Andy Murray admits he’s playing his best ever tennis as he looks to capitalise on the growing frailties of his rivals and capture a second US Open title.
Ahead of Monday’s start to the season’s final Grand Slam, the 29-year-old is the sport’s man of the moment.
On the other hand, Serena Williams once again arrives at Flushing Meadows poised to rewrite the tennis record books — if her own troublesome right shoulder and increasingly emboldened rivals allow.
The 34-year-old US superstar matched Steffi Graf’s Open Era record of 22 Grand Slam singles titles with her triumph at Wimbledon in July. With a seventh US Open triumph she can break Graf’s record, and continue her march toward Australian Margaret Court’s all-time mark of 24 Grand Slam titles. She could also break Graf’s record of 186 consecutive weeks atop the world rankings, and surpass Chris Evert for most US Open singles titles won in the Open Era.
But after seeing a frustrating year go by between her 21st Grand Slam win and No. 22, Williams said she’d learned to let history take care of itself.
“At this point, I’m taking it a day at a time,” Williams said. “I just am more relaxed, for sure.”
A straight-sets win over Angelique Kerber in the Wimbledon final may have eased some of the pressure Williams was feeling, but it’s been far from smooth sailing since. Her bid to retain her Olympic singles title ended in Rio de Janeiro when she was sent crashing out of the third round by Elina Svitolina.
Williams faces a tricky opening encounter against experienced Russian Ekaterina Makarova. She could find fifth-seeded Romanian Simona Halep waiting in the quarters and elder sister Venus, the sixth seed, in the semis.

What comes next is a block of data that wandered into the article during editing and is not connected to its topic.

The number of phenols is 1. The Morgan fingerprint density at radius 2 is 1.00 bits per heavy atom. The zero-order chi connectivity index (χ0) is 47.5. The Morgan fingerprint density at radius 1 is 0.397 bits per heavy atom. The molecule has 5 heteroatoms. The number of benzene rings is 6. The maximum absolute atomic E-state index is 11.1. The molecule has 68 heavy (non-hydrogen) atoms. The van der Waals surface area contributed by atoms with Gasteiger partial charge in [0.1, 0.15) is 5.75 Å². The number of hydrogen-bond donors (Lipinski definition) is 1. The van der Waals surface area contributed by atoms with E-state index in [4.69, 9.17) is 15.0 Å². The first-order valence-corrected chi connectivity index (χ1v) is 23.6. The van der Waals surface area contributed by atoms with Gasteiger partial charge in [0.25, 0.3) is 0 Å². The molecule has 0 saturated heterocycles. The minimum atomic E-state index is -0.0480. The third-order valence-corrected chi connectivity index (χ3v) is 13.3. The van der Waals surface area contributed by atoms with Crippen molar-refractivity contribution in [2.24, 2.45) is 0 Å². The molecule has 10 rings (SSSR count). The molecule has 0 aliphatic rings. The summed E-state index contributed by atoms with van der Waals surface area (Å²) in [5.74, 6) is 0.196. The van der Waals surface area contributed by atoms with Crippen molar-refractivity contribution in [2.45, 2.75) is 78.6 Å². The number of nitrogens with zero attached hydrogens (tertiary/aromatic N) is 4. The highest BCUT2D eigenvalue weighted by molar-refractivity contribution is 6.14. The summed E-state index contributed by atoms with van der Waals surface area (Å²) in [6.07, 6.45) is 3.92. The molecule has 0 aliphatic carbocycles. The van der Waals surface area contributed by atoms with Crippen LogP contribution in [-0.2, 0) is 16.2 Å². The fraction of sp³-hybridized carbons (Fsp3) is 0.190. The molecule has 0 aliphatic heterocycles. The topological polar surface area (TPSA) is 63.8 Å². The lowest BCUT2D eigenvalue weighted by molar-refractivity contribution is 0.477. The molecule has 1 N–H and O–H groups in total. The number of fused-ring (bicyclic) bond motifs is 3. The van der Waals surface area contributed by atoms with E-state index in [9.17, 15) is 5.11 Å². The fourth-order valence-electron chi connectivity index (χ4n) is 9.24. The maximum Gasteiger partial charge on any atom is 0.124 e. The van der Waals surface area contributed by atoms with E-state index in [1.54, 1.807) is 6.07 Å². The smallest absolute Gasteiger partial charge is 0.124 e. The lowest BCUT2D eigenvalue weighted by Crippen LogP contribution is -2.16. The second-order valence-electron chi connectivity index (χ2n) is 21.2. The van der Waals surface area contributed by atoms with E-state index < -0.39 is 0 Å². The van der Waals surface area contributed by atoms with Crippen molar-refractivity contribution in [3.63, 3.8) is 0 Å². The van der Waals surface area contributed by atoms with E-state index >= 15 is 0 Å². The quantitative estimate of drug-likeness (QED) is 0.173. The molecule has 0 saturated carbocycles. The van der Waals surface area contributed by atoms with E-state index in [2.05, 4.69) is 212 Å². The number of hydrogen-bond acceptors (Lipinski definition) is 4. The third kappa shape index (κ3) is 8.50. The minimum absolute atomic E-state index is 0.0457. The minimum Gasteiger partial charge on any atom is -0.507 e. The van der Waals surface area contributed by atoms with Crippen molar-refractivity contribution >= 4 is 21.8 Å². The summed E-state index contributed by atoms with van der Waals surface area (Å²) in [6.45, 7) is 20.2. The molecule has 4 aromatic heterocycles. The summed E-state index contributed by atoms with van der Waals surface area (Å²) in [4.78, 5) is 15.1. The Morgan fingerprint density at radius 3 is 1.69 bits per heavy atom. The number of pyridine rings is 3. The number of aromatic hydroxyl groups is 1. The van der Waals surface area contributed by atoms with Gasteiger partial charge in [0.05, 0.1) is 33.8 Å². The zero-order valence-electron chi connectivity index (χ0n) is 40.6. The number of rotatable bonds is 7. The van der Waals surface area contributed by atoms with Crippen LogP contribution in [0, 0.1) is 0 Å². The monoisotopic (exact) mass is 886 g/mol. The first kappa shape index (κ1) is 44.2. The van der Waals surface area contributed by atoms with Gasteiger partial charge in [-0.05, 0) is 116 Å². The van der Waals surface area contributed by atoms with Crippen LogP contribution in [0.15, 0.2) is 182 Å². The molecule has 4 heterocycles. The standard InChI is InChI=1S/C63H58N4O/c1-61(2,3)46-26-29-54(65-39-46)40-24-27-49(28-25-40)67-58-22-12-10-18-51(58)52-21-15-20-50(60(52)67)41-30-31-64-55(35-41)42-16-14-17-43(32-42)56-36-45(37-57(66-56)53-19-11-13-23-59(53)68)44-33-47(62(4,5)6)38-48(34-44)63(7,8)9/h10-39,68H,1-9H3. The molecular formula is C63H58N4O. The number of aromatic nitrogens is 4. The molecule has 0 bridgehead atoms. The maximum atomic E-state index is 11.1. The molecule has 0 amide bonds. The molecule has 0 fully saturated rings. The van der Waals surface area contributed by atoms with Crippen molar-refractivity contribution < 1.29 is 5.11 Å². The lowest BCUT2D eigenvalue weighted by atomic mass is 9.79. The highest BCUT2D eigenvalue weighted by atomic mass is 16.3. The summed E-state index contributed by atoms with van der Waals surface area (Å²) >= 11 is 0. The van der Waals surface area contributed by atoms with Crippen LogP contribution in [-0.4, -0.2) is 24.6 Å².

Constrastingly, Andy Murray is having rosy time at the tennis court.
Since losing the French Open final to Novak Djokovic in June, Murray has won Queen’s Club, a second Wimbledon title and successfully defended his Olympic crown in Rio. His career-best 22-match win streak came to a halt at the hands of Marin Cilic in the Cincinnati final last weekend when he simply ran out of gas.
But that hasn’t dented his confidence that he can claim a second US Open, four years after his breakthrough in New York saw him become the first British man in 76 years to win a Grand Slam title.
At 29, three-time major winner Murray admits he is taking positives from being in the twilight of his career. “You have to make the most of every opportunity. It’s a slightly different mentality to maybe when you’re younger and you feel like you have a bit more time on your side,” said Murray.
Murray has played in all of the first three finals of the majors in 2016, losing to world number one Djokovic in Melbourne and Paris before defeating Milos Raonic in straight sets in the Wimbledon final.
The only worry for Murray is his relatively mediocre recent record in New York — runs to the quarter-finals in 2013 and 2014 were followed by a fourth-round exit to Kevin Anderson 12 months ago.
Murray starts his campaign against fiery Lukas Rosol. The last time they met in Munich in 2015, the Scot described the Czech as the most-hated man in the sport.